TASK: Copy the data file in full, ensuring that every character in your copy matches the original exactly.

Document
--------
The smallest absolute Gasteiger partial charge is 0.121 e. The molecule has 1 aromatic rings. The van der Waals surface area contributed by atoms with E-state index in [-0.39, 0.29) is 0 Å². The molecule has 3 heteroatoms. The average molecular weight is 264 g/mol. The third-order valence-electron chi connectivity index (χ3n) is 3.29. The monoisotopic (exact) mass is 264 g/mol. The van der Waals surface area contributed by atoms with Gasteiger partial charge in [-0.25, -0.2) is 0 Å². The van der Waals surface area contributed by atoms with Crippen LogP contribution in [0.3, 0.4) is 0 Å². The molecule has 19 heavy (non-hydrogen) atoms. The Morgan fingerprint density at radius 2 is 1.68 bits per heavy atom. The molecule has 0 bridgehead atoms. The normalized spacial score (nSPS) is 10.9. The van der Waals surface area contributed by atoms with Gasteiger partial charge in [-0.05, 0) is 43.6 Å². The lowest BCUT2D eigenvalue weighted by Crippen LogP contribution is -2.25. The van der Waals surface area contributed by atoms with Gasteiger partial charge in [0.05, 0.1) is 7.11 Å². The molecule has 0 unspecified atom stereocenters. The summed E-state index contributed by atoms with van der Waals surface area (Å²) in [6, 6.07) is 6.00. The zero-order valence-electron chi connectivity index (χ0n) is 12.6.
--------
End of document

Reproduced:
The smallest absolute Gasteiger partial charge is 0.121 e. The molecule has 1 aromatic rings. The van der Waals surface area contributed by atoms with E-state index in [-0.39, 0.29) is 0 Å². The molecule has 3 heteroatoms. The average molecular weight is 264 g/mol. The third-order valence-electron chi connectivity index (χ3n) is 3.29. The monoisotopic (exact) mass is 264 g/mol. The van der Waals surface area contributed by atoms with Gasteiger partial charge in [-0.25, -0.2) is 0 Å². The van der Waals surface area contributed by atoms with Crippen LogP contribution in [0.3, 0.4) is 0 Å². The molecule has 19 heavy (non-hydrogen) atoms. The Morgan fingerprint density at radius 2 is 1.68 bits per heavy atom. The molecule has 0 bridgehead atoms. The normalized spacial score (nSPS) is 10.9. The van der Waals surface area contributed by atoms with Gasteiger partial charge in [-0.05, 0) is 43.6 Å². The lowest BCUT2D eigenvalue weighted by Crippen LogP contribution is -2.25. The van der Waals surface area contributed by atoms with Gasteiger partial charge in [0.05, 0.1) is 7.11 Å². The molecule has 0 unspecified atom stereocenters. The summed E-state index contributed by atoms with van der Waals surface area (Å²) in [6, 6.07) is 6.00. The zero-order valence-electron chi connectivity index (χ0n) is 12.6.